Posts Tagged ‘’90’s’

From Diagonal to Vertical

March 3, 2018


This home in Bellaire was (Houston) built in the ’90’s, and the original wallpaper (top photo) in this bathroom was outdated and had begun to curl at the seams. I stripped off the old paper and primed the walls with Gardz, a penetrating sealer that is a good base for wallpaper to adhere to. See second photo.

The new tone-on-tone blue striped wallpaper updates the room, and adds a softer look. The homeowner chose cherry red accessories to accent the room. These are toned down by navy blue rugs and towels that are a slightly duskier navy and red.

This paper is a pre-pasted solid vinyl on a paper backing. Despite the economical price-point, I don’t recommend these types of papers, especially in rooms that are prone to humidity, such as bathrooms.

For starters, it’s difficult to install, and the seams never really look good. Second, the paper backing tends to absorb moisture from the air and then expand, and that causes the seams to curl. The vinyl surface layer is known for delaminating (separating from that paper backing). This, again, results in curled seams. This is not something that can be pasted back. So you are either left with curled seams or faced with repapering the entire room.

The best way to (hopefully) avoid this is to properly prep the walls, and to keep humidity to a minimum (avoid steamy showers, keep the A/C / heating vents open, run the exhaust fan, keep the door open).

Better yet, avoid purchasing paper-backed solid vinyl wallcoverings. If you shop at my favorite place (see the page on the right), you will be steered to beautiful papers of a better quality, while still at affordable prices.

Out of the ’70’s and Into a Bright Splash of Color and Fun!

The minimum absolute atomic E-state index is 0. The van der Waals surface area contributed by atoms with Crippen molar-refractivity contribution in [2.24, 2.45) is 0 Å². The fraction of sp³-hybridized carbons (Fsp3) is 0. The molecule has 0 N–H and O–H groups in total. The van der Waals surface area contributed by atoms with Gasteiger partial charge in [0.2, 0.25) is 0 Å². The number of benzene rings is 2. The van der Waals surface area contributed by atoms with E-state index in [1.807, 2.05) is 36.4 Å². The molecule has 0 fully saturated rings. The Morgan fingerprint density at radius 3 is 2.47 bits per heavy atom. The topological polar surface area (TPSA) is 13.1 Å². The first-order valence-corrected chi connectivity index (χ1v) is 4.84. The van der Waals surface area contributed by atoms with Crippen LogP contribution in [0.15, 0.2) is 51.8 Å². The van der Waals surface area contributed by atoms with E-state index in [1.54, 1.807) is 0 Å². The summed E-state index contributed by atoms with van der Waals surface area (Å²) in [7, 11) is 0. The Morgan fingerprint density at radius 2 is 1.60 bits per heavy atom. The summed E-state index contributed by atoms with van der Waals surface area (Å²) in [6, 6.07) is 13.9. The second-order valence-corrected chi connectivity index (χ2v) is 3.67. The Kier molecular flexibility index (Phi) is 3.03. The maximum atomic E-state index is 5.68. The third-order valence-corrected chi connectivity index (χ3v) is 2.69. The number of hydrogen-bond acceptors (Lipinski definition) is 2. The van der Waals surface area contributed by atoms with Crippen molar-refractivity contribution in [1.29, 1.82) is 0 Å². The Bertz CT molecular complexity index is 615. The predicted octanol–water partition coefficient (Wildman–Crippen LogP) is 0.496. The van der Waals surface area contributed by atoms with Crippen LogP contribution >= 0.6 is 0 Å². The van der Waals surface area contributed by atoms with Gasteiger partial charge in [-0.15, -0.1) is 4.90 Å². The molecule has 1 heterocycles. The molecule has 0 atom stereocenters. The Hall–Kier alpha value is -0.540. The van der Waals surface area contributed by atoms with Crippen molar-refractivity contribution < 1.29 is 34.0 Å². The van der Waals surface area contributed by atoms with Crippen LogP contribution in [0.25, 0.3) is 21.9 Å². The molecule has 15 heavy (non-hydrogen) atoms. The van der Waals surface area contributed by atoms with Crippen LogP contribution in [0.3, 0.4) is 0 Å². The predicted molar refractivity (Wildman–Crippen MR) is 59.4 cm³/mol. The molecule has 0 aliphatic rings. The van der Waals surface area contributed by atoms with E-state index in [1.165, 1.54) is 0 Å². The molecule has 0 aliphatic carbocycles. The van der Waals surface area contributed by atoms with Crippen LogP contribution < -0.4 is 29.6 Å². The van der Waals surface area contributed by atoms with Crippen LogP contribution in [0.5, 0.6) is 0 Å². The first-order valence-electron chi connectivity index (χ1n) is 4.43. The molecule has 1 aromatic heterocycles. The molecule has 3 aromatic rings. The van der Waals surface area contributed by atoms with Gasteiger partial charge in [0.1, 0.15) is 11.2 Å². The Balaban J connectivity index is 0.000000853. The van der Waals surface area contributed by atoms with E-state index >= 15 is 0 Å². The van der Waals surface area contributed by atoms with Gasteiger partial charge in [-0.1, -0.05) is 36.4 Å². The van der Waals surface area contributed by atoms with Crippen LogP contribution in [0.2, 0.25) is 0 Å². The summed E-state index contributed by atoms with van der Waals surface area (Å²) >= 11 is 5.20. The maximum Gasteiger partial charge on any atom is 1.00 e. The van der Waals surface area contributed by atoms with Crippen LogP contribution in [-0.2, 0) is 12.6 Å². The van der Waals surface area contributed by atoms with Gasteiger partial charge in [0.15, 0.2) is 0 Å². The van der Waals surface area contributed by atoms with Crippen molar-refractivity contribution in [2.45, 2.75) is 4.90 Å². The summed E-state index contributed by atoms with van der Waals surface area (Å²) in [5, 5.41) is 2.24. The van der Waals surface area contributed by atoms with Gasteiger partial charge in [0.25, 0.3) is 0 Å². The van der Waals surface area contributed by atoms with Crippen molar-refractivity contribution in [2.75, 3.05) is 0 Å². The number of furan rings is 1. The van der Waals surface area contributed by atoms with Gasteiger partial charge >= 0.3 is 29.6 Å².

July 21, 2017

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The top photo shows the entry of this ’70’s ranch style home in far west Houston in it’s ’90’s era shiny, striped, vinyl wallpaper. Once I stripped that off, below it was revealed the original wild orange and gold ’70’s era paper, which you see in the second photo.

That orange paper would not come off without damaging the Sheetrock (because the previous installer had not primed the walls), so I prepped the seams, sealed the paper, primed it, and then hung the new paper over it. The third photo shows the new paper going up. I love the picture, because it shows the dramatic transformation.

What a wild punch of color, and a cherry, fun pattern – and a little wildlife, too!

The new wallpaper is by York, in their Sure Strip line, which is a pre-pasted, non-woven material that is designed to strip off the wall easily and with no damage to the wall, when it’s time to redecorate. I love their products. This pattern is in their Williamsburg collection. It was bought at below retail price from Dorota Hartwig at Southwestern Paint on Bissonnet near Kirby. (713) 520-6262 or dorotasouthwestern@hotmail.com. She is great at helping you find just the perfect paper! Discuss your project and make an appointment before heading over to see her.

Stripping Off The ’90’s To Reveal – The ’70’s

July 20, 2017

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Today I stripped paper off the walls of a typical entry in a typical ’60’s / ’70’s-era home.

The paper I removed was a pre-pasted, paper-backed, solid vinyl in a striped design. This is a typical pattern, and a typical type of material, for that time.

Under it was the original paper from when the home was built in the ’70’s. If you remember, that was back in the days of Harvest Gold, Avacado Green, orange, and Flower Power. This vintage paper has three out of the four!

After all these years, and despite having been covered up by the vinyl wallcovering, the orange paper was in perfect shape – tight to the wall, and brilliantly colored. The vinyl paper, on the other hand, was curling at the edges and was discolored.

This is partly due to age, but mostly due to having been improperly installed… previous installer did not remove the old wallpaper, and did not prime the walls, plus these pre-pasted, paper-backed, solid vinyls are just not good papers.

This home is in the Kirkwood / Briar Forest area of Houston.